3. Toss your finely chopped hot dog into a pan over medium heat with just a splash of broth. Cook for 2-3 minutes until the hot dog has released a little fat.
  4. Add the 1/2 cup of butter to the pan, followed by the onions and garlic. Top with fresh ground black pepper. Saute for ~5 minutes as the onions soften.
  5. Now add herbs, salt, and 10 turns of pepper. Continue to cook, stirring occasionally for another 5 minutes.
  6. Pour this mixture over the bread in the bowl and toss well.
  7. Melt another 1/4 cup of butter. Whisk together with 2 eggs and 2 cups of beef stock.
  8. Pour that mixture over bread. Stir until liquid is absorbed by the bread.
  9. Add additional stock by the 1/4 cup until the bread is saturated. Wait a few minutes between adding stock to ensure it all gets absorbed. (You want the bread to be very wet, but without pools of liquid in the bowl. I used just an additional 1/4 cup this time.)
  10. Preheat oven to 350 degrees.
  11. Butter a large glass baking dish. Place the bread mixture into the dish.
  12. Butter a large piece of foil and cover the dish. Bake for 30-35 minutes.
  13. Increase oven heat to 450 degrees. Uncover and bake for a few additional minutes for a crispy top.
Serves 8-12.

How To Make Basic Pasta

We’re doing our best to keep up with one of our goals on our Culinary Bucket List, to never use store-bought pasta again. Obviously, this is a slightly tongue-in-cheek goal; sometimes you just don’t have the time to whip up homemade pasta. But, not going to lie, every time we make our own pasta, it just reconfirms how much we love it and moves us slightly closer to keeping up with that goal! We’ve shared a few recipes with homemade pasta so far – see, Pappardelle with Braised RaguCacio e Pepe, & Homemade Pasta Carbonara. With all of these, we’ve developed our standard recipe for pasta dough. We thought we’d share that here as it’s own recipe for ease of browsing! Over time and trial & error, we think this is the best way to create your basic pasta blank canvas. {This recipe makes between 2 and 4 servings – let me explain. We have a bad habit of making pasta and then inhaling it, leaving us over-full. So – 2 portions. If you have more restraint and/or do not wish to need to unbutton your pants after dinner – 4 portions. We’ve easily doubled this recipe in the past with the same results.}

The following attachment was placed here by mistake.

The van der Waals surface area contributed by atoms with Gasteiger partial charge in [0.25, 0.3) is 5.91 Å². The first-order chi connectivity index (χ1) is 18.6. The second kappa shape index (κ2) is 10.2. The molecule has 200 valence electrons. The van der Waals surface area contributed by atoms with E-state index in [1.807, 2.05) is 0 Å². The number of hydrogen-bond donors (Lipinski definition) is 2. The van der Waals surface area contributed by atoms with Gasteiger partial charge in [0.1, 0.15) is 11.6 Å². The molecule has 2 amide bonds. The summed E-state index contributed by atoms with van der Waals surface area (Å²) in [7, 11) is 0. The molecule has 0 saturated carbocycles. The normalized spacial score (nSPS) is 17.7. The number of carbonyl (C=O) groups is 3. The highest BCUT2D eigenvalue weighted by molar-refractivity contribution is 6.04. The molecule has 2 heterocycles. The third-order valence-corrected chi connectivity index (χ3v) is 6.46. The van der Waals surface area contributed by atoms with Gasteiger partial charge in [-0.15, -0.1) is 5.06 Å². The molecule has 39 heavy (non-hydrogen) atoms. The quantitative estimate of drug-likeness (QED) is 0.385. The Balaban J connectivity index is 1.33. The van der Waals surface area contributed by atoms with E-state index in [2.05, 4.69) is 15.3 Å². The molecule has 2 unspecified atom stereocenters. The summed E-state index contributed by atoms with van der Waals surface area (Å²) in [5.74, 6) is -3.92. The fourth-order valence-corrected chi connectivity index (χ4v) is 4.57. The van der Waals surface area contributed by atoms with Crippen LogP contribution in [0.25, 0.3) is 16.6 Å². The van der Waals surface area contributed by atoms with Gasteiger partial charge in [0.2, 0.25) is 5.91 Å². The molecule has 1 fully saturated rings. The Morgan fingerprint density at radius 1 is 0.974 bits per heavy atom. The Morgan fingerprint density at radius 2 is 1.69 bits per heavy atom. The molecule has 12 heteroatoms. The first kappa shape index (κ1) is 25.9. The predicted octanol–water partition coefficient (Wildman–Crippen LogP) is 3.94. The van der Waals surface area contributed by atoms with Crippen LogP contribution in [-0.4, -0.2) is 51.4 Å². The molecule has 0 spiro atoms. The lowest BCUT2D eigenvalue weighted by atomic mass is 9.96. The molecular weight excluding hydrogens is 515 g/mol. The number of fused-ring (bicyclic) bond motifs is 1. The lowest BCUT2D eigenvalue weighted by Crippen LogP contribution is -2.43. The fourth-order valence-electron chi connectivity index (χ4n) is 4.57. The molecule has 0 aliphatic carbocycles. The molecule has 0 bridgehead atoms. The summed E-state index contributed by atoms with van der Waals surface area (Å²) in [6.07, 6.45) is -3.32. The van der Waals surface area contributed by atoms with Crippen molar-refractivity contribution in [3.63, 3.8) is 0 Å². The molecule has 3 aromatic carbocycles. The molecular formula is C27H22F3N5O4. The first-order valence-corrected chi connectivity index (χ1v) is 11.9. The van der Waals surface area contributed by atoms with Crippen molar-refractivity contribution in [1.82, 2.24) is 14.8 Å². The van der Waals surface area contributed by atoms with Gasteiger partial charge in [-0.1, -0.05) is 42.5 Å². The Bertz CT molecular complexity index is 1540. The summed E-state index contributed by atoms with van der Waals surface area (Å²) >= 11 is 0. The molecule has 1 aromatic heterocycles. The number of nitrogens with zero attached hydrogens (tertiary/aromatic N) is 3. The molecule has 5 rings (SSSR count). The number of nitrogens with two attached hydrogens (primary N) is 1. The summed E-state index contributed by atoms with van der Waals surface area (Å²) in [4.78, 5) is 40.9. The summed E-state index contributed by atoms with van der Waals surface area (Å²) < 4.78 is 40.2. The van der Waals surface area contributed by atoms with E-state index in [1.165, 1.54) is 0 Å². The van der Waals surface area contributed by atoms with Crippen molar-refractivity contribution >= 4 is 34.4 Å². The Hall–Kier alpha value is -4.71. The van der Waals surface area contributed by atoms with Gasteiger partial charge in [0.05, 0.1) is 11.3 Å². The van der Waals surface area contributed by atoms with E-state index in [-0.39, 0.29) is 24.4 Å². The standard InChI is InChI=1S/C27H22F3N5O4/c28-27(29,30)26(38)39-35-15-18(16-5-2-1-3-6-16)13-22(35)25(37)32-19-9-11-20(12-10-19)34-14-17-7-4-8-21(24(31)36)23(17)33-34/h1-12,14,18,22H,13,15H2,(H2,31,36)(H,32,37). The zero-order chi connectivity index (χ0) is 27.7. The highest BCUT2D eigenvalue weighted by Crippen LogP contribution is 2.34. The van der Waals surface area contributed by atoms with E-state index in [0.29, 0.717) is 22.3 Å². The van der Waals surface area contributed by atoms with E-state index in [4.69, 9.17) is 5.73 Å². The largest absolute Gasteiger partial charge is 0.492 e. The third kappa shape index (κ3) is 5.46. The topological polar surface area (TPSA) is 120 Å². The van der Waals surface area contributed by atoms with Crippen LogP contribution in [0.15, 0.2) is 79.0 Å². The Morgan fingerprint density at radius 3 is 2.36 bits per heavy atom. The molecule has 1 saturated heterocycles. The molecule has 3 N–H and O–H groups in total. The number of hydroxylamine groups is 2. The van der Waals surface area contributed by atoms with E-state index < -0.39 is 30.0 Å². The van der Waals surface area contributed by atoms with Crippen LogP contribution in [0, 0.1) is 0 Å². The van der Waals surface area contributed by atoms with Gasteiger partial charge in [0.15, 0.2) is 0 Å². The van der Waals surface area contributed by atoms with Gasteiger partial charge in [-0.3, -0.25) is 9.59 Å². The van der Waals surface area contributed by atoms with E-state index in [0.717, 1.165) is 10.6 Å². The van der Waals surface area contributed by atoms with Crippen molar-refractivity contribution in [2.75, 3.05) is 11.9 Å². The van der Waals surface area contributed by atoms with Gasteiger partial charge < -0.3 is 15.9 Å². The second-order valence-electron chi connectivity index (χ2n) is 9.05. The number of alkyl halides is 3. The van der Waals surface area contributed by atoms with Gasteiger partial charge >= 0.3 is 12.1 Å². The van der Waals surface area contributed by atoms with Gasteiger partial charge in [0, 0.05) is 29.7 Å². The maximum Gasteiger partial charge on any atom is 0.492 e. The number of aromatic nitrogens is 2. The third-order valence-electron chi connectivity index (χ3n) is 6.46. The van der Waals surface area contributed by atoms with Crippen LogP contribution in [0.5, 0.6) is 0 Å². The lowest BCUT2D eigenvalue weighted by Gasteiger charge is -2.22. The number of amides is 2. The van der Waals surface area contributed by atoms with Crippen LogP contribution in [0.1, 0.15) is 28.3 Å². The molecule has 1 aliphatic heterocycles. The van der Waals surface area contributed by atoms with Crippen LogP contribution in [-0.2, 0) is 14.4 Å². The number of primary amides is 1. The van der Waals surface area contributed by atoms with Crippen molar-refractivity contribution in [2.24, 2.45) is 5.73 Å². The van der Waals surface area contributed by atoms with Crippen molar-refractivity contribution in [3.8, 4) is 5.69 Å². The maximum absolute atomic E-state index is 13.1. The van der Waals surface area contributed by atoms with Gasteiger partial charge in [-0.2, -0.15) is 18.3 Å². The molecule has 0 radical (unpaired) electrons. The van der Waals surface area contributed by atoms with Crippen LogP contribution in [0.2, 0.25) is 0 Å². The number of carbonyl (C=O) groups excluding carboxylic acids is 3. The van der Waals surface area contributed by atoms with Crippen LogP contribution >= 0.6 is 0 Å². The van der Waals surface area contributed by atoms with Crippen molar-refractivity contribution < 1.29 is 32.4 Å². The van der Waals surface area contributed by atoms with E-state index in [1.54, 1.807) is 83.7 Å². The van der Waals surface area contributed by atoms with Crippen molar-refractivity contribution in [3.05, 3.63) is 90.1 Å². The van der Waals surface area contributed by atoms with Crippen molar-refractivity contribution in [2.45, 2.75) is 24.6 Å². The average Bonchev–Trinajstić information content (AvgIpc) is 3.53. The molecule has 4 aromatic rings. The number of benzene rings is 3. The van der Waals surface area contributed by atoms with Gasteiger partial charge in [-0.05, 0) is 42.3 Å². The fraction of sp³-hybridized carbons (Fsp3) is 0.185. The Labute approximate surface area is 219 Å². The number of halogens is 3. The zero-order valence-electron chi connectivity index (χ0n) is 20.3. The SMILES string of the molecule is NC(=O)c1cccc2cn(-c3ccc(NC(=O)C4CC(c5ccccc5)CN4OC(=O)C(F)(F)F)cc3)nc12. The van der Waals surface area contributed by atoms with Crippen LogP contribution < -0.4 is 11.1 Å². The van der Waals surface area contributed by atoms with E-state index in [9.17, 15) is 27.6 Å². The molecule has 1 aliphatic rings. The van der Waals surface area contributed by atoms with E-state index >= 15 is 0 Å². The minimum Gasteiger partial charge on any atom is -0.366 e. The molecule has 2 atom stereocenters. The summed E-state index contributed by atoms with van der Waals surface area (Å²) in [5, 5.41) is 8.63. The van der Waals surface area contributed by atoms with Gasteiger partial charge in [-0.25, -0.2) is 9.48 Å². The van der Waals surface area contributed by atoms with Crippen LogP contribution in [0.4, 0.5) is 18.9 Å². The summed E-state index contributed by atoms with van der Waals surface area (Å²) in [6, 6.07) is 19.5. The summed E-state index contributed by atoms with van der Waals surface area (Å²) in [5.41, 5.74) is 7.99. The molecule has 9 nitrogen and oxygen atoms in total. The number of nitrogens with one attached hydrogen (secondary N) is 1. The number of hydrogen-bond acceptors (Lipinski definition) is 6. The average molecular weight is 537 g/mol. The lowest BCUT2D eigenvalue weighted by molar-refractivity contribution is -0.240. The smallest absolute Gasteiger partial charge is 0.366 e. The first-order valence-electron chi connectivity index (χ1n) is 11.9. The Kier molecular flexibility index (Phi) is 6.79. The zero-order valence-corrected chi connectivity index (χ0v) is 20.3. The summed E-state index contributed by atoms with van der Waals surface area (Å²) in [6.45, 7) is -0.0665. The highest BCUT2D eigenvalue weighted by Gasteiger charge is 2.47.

Basic Pasta Recipe

(Our recipe is adapted & combined from several sources: The Cook’s Book400 Sauces, & KitchenAid’s insert that accompanied our pasta attachments.)
Ingredients: 
  • 1 1/3 cups of all-purpose flour
  • 1/2 tsp salt
  • 2 eggs
Instructions:
  1. In a large bowl, stir the salt into the flour. Create a well or crater in the center.
  2. Crack two eggs into that center well/crater.
  3. Using a fork, slowly mix the egg into the flour. Try to keep the eggs within the crater, pulling in more and more flour. (If you fail, don’t worry, life will go on.)
  4. Once the egg is mixed into the flour and is beginning to resemble a cohesive dough, turn out onto a clean counter-top, and switch to using your hands. Fold together until well combined. [You made need an extra dusting of flour if the dough is wet and sticky, or to wet your hands if it’s a bit dry.]
  5. Continue kneading the dough, stretching and folding, for at least 5 and up to 10 minutes. By this point, the dough should be smoother and elastic, so that you can form into a ball. Wrap the dough in plastic wrap. Allow to sit for at least 30 minutes, and up to two hours.
  6. The type of pasta you want to make will dictate your next steps. Generally, you will likely cut the dough into smaller portions, flatten with a rolling pin or pasta roller, and then cut as desired.